Zolfagharifard, Ellie
2015    Did the ROMANS discover America? Radical theory claims sword found on Oak Island suggests ancient mariners set foot on the New World before Columbus. Daily Mail.com. http://www.dailymail.co.uk/. 17 December 2015. http://www.dailymail.co.uk/sciencetech/article-3364818/Did-ROMANS-discover-America-Sword-Oak-Island-suggests-ancient-mariners-set-foot-New-World-Columbus-according-radical-theory.html Accessed 1/24/16

The Problem with Isims: Afrocentrism and the New World

Episode 16 of the ArchyFantasies Podcast is live!

We tackle a rough topic in this one, Afrocentrism is more than just a flawed diffusionist hypothesis. It points out the very real racism that was part of anthropology and archaeology past, and also points out the glaring flaws in trying to point to any singular culture as being the “mother culture”.

This is a heavy episode for us since it deal so directly with race, but I hope you’ll all give it a listen anyway!

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Want more on this topic? Go to ArchyFantasies Podcasts.

If you want to send us your questions or comments email us at archyfantasies@gmail.com.

The Coso Artifact! Now for your Ears!

The Archaeology Fantasies Podcast episode 10 is live, (so I might have skipped #9 by accident…oops)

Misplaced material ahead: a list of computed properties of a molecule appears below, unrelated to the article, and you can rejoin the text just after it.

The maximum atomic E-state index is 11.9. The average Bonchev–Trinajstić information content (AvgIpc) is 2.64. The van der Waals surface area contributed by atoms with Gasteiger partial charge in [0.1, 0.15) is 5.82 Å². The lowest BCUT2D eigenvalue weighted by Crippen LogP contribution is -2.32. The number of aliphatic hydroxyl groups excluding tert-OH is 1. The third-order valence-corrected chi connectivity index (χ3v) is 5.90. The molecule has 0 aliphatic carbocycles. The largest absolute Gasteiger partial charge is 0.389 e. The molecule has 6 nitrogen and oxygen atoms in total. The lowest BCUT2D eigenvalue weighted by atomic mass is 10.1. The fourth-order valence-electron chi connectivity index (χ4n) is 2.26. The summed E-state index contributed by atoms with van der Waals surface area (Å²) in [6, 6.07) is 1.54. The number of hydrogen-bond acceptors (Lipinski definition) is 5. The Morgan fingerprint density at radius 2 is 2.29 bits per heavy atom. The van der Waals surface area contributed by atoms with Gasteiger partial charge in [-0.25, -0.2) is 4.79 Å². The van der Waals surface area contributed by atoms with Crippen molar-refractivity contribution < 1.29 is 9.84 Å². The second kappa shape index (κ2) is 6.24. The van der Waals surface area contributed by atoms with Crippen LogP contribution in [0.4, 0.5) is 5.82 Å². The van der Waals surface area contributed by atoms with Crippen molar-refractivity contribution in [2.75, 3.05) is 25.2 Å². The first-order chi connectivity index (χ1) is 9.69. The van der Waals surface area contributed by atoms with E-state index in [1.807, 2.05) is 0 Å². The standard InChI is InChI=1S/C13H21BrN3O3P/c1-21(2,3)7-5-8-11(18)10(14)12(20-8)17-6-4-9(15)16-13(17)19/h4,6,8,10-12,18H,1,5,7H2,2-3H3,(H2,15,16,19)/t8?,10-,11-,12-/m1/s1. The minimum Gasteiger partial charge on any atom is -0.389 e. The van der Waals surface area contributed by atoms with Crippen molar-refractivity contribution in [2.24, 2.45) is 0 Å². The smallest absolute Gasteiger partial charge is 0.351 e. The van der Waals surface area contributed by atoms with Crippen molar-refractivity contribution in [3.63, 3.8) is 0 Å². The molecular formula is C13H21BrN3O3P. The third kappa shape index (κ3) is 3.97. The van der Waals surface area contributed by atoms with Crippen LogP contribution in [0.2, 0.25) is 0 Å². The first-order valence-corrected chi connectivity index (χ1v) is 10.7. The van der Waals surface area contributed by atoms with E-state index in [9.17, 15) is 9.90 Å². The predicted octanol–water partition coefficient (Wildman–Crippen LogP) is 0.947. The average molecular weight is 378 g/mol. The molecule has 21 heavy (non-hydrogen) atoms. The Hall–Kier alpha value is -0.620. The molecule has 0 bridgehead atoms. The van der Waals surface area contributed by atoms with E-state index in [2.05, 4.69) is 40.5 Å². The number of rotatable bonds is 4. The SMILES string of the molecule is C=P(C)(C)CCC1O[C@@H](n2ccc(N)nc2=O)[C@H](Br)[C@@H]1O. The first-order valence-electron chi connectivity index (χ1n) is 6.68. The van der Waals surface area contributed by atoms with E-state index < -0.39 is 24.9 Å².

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This episode Ken and I chew over the Coso Artifact. It’s a fun episode since, as per the blog post on this topic, we already know what it really is. We still look over the origin story and the impact this little Oopart has today.

On an important note, The Archaeology Podcast Network is looking for people willing donate time to edit all of our wonderful and informative podcasts, including this one. If you’ve got the know-how to edit a .wav file and create a cohesive show out of our run-on sentences, drop Chris an email at chris@archaeologypodcastnetwork.com and make sure to put “Show Editing” in the subject line.

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Want more on this topic? Go to ArchyFantasies Podcasts.

If you want to send us your questions or comments email us at archyfantasies@gmail.com.

Holy Newark Stones, Batman! The Archaeology Fantasies Podcast, Ep 7

A picture of “The Decalogue”, one of several artifacts associated with the Newark Holy Stones. J. Huston McCulloch. image via Wiki Commons.

Episode 7 of the Archaeology Fantasy podcast is live, and we’re talking about the Newark Holy Stones this time. Ken and I were able to pull in two experts in the stones, Jeff Gill and Brad Lepper.

They give us a new look at the stones. Gill and Lepper paint a picture of the stones that’s quite different from the ridiculous hoax and create an image that is actually quite noble. This podcast really changed the way I see the Newark Holy Stones, and I hope listeners can take that away too.

A picture of “The Keystone”, one of several artifacts associated with the Newark Holy Stones. J. Huston McCulloch. Image via Wiki Commons

Give the episode a listen and then send us a comment. Rate us on Itunes or Stitcher (or where ever), and send us your questions or comments to Archyfatasies@gmail.com.

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Want more on this topic? Go to ArchyFantasies Podcasts.